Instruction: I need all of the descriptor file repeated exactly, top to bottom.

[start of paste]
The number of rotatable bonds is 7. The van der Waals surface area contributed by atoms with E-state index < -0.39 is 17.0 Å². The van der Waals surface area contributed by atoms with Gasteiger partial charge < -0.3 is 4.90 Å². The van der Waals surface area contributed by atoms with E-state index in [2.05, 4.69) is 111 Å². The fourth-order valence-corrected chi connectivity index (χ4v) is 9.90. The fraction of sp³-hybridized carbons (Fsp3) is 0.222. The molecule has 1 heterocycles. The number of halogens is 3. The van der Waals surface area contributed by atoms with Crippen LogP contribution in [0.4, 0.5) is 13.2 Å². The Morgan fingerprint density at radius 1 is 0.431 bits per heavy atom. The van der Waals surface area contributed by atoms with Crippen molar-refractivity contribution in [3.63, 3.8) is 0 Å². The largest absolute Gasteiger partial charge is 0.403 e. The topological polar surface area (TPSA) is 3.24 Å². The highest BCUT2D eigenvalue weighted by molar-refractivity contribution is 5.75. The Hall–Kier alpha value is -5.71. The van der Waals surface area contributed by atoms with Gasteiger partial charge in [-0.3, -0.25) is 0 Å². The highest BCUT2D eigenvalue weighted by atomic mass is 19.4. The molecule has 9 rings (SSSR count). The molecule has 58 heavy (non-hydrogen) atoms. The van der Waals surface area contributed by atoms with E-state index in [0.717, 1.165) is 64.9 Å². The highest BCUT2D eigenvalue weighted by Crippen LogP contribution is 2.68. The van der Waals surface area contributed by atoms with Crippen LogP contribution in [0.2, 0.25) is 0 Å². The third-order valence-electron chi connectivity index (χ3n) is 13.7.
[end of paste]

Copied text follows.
The number of rotatable bonds is 7. The van der Waals surface area contributed by atoms with E-state index < -0.39 is 17.0 Å². The van der Waals surface area contributed by atoms with Gasteiger partial charge < -0.3 is 4.90 Å². The van der Waals surface area contributed by atoms with E-state index in [2.05, 4.69) is 111 Å². The fourth-order valence-corrected chi connectivity index (χ4v) is 9.90. The fraction of sp³-hybridized carbons (Fsp3) is 0.222. The molecule has 1 heterocycles. The number of halogens is 3. The van der Waals surface area contributed by atoms with Crippen LogP contribution in [0.4, 0.5) is 13.2 Å². The Morgan fingerprint density at radius 1 is 0.431 bits per heavy atom. The van der Waals surface area contributed by atoms with Crippen molar-refractivity contribution in [3.63, 3.8) is 0 Å². The largest absolute Gasteiger partial charge is 0.403 e. The topological polar surface area (TPSA) is 3.24 Å². The highest BCUT2D eigenvalue weighted by molar-refractivity contribution is 5.75. The Hall–Kier alpha value is -5.71. The van der Waals surface area contributed by atoms with Gasteiger partial charge in [-0.3, -0.25) is 0 Å². The highest BCUT2D eigenvalue weighted by atomic mass is 19.4. The molecule has 9 rings (SSSR count). The molecule has 58 heavy (non-hydrogen) atoms. The van der Waals surface area contributed by atoms with E-state index in [0.717, 1.165) is 64.9 Å². The highest BCUT2D eigenvalue weighted by Crippen LogP contribution is 2.68. The van der Waals surface area contributed by atoms with Crippen LogP contribution in [0.2, 0.25) is 0 Å². The third-order valence-electron chi connectivity index (χ3n) is 13.7.